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The Efficiency Paradox by Edward Tenner

The Efficiency Paradox

The Efficiency Paradox by Edward Tenner
Apr 17, 2018 | 320 Pages
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    Apr 17, 2018 | 320 Pages

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    Apr 17, 2018 | 320 Pages

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“The idea of a world that is “friction free” is the technologist’s dream. In The Efficiency Paradox, Edward Tenner explores what that vision casts aside: from human judgment and seeing the world in shades of gray, to the blessings of serendipity and all of the ethical calls that algorithms can’t provide. Tenner holds hope for technology finding a middle way that will bring friction back into the fold, and the benefits will be more than economic—they will be cultural, scientific, political, and social. This is the rare book that doesn’t want to divide optimists and pessimists.” —Sherry Turkle, Abby Rockefeller Mauzé Professor of the Social Studies of Science and Technology at MIT and author of Reclaiming Conversation: The Power of Talk in a Digital Age and Alone Together: Why We Expect More from Technology and Less from Each Other
“This masterly study challenges naïve assumptions that characterize our twenty-first-century world of electronic hyperefficiency. Computers, big data, and artificial intelligence are too often allowed to supersede human judgment and indeed undermine our very self-confidence as human beings. Yet no electronic machine can match our capacity for the untidy human factors needed to balance the sanitized precision and tunnel vision of our digital devices: holistic thinking, serendipity, and intuition. Tenner urges us to forgive ourselves for being human.” —Arthur Molella, Director Emeritus, Smithsonian Lemelson Center for the Study of Invention and Innovation
“A marvel of unexpected wisdom and startling examples… A compelling guide through the thicket of choices as we gather knowledge to ease the path to the future. Tenner, an expert in revealing unintended consequences of technological innovation and rushed change, digs deeply in this remarkable account of how efficiencies, big data, and techniques of surveillance produce new awareness while simultaneously leading us astray. He challenges us to recognize that both small data and large populations contribute to our ability to live our lives and do our jobs. The Efficiency Paradox is essential for anyone who wishes to open the gauzy curtains of conventional beliefs.” —Gary Alan Fine, James Johnson Professor of Sociology at Northwestern and author of Tiny Publics: A Theory of Group Action and Culture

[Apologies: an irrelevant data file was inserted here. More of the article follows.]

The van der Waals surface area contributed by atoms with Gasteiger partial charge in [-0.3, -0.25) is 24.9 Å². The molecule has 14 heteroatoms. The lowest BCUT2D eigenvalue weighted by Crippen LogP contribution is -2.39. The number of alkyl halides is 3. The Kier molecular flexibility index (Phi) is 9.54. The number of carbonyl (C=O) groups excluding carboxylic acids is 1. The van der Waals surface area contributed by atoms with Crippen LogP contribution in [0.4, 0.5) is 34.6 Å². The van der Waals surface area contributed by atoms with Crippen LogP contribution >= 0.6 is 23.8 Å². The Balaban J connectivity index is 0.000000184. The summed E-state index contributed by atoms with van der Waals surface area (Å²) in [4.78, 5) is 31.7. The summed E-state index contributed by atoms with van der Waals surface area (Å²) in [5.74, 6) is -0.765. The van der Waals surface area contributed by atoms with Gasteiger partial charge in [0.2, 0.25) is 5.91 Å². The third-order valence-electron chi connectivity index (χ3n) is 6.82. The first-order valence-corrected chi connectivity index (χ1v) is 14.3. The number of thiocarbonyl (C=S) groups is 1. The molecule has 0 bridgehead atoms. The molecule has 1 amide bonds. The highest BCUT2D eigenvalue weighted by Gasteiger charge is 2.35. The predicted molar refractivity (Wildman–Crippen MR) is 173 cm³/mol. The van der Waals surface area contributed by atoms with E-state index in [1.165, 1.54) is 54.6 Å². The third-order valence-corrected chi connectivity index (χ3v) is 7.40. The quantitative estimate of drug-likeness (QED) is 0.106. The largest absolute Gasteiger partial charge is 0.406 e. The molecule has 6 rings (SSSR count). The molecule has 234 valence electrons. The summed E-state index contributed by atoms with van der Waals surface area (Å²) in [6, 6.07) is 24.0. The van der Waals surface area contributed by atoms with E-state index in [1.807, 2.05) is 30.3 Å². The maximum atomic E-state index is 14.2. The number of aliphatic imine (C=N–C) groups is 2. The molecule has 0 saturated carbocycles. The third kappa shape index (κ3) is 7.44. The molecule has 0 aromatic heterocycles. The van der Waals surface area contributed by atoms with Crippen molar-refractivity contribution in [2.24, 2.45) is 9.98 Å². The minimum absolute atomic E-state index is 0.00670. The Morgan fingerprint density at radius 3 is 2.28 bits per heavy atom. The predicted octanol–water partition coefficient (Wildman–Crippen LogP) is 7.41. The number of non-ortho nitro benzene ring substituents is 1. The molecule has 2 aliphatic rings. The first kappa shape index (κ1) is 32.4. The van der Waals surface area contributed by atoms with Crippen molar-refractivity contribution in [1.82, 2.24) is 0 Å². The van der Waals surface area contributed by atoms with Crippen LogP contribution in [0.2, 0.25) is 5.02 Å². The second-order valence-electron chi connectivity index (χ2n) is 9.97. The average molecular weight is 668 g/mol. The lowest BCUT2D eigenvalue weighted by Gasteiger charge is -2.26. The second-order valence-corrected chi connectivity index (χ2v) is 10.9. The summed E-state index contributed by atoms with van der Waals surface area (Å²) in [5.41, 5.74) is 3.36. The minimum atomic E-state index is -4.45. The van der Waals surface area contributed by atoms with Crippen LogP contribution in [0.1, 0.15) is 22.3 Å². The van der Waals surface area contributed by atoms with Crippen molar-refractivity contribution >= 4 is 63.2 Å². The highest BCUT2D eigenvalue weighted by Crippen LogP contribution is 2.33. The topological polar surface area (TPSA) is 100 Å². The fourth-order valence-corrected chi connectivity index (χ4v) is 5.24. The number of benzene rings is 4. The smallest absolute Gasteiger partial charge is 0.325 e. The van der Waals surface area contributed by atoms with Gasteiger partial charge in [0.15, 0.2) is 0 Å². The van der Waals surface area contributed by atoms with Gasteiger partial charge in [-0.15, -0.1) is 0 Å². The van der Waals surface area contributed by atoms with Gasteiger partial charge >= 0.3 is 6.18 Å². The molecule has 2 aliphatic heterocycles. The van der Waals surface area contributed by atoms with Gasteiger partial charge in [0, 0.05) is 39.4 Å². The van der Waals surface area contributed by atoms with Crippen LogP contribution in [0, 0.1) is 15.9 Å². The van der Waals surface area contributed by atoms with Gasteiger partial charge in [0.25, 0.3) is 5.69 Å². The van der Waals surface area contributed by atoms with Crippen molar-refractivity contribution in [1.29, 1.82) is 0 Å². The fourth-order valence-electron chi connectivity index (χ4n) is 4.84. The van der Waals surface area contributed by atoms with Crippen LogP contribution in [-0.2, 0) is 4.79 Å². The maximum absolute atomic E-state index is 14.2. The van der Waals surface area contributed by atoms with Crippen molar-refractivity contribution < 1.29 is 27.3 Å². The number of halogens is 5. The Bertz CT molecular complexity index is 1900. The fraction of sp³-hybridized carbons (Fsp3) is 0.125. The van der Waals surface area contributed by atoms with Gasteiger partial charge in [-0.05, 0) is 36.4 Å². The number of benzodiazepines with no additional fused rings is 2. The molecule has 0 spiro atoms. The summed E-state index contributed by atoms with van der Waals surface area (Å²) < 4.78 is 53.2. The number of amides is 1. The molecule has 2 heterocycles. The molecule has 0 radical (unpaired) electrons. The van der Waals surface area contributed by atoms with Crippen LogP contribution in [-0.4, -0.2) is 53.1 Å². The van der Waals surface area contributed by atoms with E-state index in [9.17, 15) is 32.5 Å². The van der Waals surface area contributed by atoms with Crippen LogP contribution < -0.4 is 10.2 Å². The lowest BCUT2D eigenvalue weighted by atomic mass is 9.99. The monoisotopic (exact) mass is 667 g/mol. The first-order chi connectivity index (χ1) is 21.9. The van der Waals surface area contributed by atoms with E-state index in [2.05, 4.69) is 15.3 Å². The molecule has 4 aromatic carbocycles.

“Most timely… A clearly written, balanced assessment of the power and the hidden risks of the networked society… An essential guide for decision makers. In the age of the cloud and the platform economy, the drive to apply artificial intelligence in order to make business, government, and our personal lives more efficient has inspired both boundless hope and deep dread. Although the specific algorithms that now fascinate Silicon Valley and the turn from Henry Ford’s assembly line to Jeff Bezos’s platforms may be revolutionary, the pursuit of efficiency is centuries old. Tenner shows how a single-minded drive for robotic efficiency offers short-term gains at the cost of long-term stagnation in this provocative yet optimistic argument for serendipity and human intuition.” —Amar Bhidé, Thomas Schmidheiny Professor of International Business at Tufts and author of A Call for Judgment: Sensible Finance for Dynamic Economy

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